For George, the ability to escape, pursue and attack meant that everyone in the group needed physical strength, mental strength and ethical strength.
So what do you ask, does this have to do with Covid-19 and rolling boulders up a hill? Well, everything. The good news is that the mythical story of Sisyphus is just that, a myth. While it seems like this thing will never go away, we have to be rational about the situation. While Covid seems to be coming in waves, we should note that the waves, while bigger, are resulting in smaller percentages of death rates. We are making progress, even though we can’t see the top of the hill yet.
The other good news is that getting away from an “erupting volcano of a pandemic” and getting off “Covid Island” is possible. We do need some strength and skill in order to do it but it can be done. So the point here is to remind ourselves what strengths and skills we need to escape.
In order to escape we need to recognize who is dying from the disease and fortify ourselves against those weaknesses. People who are at increased risk of developing severe illness from covid are people with: Cancer, Chronic kidney disease, COPD, Down Syndrome, Heart Disease (of certain types), Obesity, Pregnancy, Smoking, Immunocompromised states, people over the age of 80 and Type II Diabetes. If you have any of these problems, you need to get in to see your Doctor and make a plan of how best to modify your risk. Escaping certain disease states could make the difference in escaping the pandemic. While some of these disease states are permanent it does not mean that you can’t modify your situation and improve your risk.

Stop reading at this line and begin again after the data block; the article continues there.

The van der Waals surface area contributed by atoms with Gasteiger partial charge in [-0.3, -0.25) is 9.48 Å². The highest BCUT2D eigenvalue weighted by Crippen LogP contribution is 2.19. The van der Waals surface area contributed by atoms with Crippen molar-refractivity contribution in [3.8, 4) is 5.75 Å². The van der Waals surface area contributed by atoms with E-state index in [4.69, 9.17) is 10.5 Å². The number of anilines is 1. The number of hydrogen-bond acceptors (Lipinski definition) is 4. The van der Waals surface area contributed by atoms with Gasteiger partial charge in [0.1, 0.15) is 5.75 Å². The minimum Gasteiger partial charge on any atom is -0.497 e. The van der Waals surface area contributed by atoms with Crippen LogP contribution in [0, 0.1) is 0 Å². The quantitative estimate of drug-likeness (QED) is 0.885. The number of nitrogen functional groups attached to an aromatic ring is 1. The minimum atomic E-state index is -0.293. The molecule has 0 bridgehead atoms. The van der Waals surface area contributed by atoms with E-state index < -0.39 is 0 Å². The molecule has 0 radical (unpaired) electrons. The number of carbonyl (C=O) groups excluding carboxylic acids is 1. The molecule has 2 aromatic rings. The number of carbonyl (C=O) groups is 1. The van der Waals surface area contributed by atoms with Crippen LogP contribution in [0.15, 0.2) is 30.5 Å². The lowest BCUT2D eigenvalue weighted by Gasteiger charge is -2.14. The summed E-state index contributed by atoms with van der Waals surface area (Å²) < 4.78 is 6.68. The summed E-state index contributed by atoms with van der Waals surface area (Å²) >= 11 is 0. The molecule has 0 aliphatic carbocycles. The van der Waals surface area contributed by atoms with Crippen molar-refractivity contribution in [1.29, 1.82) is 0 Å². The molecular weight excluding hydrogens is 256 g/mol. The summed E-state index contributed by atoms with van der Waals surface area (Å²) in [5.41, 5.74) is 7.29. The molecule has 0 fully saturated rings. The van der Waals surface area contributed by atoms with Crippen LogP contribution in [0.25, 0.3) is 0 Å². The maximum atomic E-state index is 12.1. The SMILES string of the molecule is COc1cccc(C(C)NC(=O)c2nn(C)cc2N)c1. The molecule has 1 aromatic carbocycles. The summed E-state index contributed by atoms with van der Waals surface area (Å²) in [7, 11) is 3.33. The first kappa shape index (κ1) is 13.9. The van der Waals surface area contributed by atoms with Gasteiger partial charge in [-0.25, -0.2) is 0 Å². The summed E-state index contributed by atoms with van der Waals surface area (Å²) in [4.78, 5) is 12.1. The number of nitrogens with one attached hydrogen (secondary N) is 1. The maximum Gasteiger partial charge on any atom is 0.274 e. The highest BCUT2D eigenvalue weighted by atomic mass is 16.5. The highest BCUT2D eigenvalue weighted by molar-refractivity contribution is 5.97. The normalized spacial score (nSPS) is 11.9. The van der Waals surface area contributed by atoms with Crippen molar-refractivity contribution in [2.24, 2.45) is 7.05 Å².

The second principle is to develop mental strength. Mental toughness is characterized by one thing and that is, the ability to deal with adversity. We need to teach ourselves how to approach adversity without complaining, getting angry, blowing a fuse, panicking, giving up or resorting to fear mongering. It is only in this way that we can plan our strategy with a clear and level head.
The third principle is to develop ethical strength. In George Herbert’s training he looked at ethical development as physical strength combined with mental strength (courage) and altruism. It is that physical and mental ability to help others in need- to carry your load and part of someone else’s load too.
So the bottom line is this: In order to cheat covid, what we need is increased physical strength through better health, the mental strength through appropriate mental health and the ethical strength to help those around us who are in need.
Let’s all recognize that rolling the boulder up the hill is not so much a punishment but a calling for our generation of people. We have an opportunity to make a difference in the lives of our neighbors and our children.